Prevention of WMD is a laudable and important goal, but disparities between that objective and the operational means required to secure, interdict, and eliminate WMD has resulted in capability gaps. Greater recognition is needed to affect strategy and additional levers at the policy level. Part of the challenge in narrowing the gap between CWMD strategy and its enabling capabilities and capacities is attributable to multiple endogenous and exogenous cultural, policy, and institutional factors.

Cultural, refers to the absence of a strong sense of “cultural ownership” of the problem set to and risk averse innovation posture that drives evolutionary technology development to differences in service and agency cultures; Policy, in which roles, responsibilities, authorities, and equities are spread across the different proponents to the highly compartmentalized nature of CWMD programs; Finally, institutional, refers to both internal and external inadequate improvisations for active defense capabilities, for building partnership capacity (BPC), or for operational preparation of the environment activities.7 For example, PL 103–160 restricts the Joint Chemical and Biological Defense Program to development of passive defense capabilities, which are not adequate improvisations for active defense capabilities. For multiple reasons, including history and organizational structure, there is de-prioritization of Joint Force Land Component Commanders roles in CWMD missions in some Joint Environment and Combatant Commands (e.g., USSTRATCOM). In many agencies and efforts, the emphasis has been historically and remains focused on efforts to “the left of boom,” i.e., non-proliferation and arms control; the think tank, policy wonk, and scholarly world that serves as a gestation and holding venue for many who move into formal policy positions emphasizes nonproliferation efforts.

There are a number of organizations and agencies involved in these efforts, however a significant level of national capacity resides in the military. In particular, the national capacity—across the scientific, technical, operational, and tactical spectrum—and the most probable responsibility for executing missions to secure, exploit, and eliminate WMD are overwhelmingly in the U.S. Army. Serious efforts regarding prevention are relatively recent and only now beginning to coalesce, an observation highlighted as of 2009, where across the USG, DOD, and the U.S. Army, “the elimination mission is still in its infant stages, support among the services and commands is tenuous, and concepts and capabilities are still lacking.”8

Case Studies

Ten cases studies illustrate the gaps between CWMD objectives and the joint force capabilities and capacities needed for attaining them. A set of significant variables (or strategic attributes) expounds upon the capacity, capability, and usability of components inherent in military force design. These CWMD historical cases have been divided into two sub-categories. “Major” cases include U.S.-led efforts where military forces played a major role. “Other” cases include examples of operations and disarmament efforts that were coordinated at the multi-national level, initiated or led by other nation-states; cases in which the United States provided significant assistance; or instances that were domestic law enforcement cases illustrative of future threat scenarios. Several non-military, non-combat cases are included because of the relative lack of military operations involving WMD. These “other CBRN/CWMD” cases illustrate the importance and role of the variables. While assessment of the cases is not a perfect analytical tool, they provide a useful representation of the major qualities of such operations. All were conducted in permissive or semi-permissive environments.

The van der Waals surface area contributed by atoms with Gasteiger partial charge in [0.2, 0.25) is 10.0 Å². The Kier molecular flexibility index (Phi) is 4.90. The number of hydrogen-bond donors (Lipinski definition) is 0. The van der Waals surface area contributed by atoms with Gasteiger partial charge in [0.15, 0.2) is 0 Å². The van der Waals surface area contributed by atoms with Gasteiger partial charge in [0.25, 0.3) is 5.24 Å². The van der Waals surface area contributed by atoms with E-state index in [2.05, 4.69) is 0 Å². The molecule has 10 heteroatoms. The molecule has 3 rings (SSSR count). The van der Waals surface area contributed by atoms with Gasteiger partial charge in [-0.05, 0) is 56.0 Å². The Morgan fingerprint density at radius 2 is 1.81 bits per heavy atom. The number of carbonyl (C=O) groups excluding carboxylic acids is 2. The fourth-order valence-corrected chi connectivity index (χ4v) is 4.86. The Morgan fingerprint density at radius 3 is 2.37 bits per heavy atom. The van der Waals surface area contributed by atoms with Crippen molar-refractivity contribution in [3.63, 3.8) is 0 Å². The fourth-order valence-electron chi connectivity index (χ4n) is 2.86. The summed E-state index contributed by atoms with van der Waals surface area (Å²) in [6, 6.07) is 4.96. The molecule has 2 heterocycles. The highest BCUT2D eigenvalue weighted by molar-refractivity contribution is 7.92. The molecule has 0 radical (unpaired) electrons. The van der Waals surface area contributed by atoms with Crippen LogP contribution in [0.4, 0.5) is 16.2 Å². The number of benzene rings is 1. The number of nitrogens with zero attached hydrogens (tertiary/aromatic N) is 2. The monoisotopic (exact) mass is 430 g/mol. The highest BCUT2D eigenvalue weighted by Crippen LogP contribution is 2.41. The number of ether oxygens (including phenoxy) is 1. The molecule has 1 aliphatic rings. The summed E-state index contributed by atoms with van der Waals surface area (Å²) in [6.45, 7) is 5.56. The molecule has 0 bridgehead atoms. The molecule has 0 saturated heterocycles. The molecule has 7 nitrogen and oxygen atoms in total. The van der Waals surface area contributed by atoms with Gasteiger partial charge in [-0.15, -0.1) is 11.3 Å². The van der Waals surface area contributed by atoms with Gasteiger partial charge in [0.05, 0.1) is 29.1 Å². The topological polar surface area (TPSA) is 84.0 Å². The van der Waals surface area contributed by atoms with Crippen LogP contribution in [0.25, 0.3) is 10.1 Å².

Case study selection focused on instances involving WMD elimination (WMD–E), CBRN–interdiction, CBRN–counterterrorism, or WMD consequence management (WMD–CM) efforts, including foreign consequence management.9 The cases were selected as representative of the range of military operations involving at least one WMD. The screening criteria for case selection among each of the categories was that the operation had occurred after passage of the Goldwater–Nichols Department of Defense Reorganization Act of 1986, and the operation had a critical element that relied upon ground forces, i.e., strategic bombing or missile strikes alone would not accomplish the objective.

The “major” cases include U.S. and international efforts to detect, disarm, and dismantle former Iraq President Saddam Hussein’s WMD program. That group is further divided into two different efforts that are considered separately. The first is the Iraq War and UN Special Commission (UNSCOM) that oversaw the destruction and dismantlement of the 1990s-era program.10 The second is comprised of CWMD operations associated with Operation Iraqi Freedom (OIF).11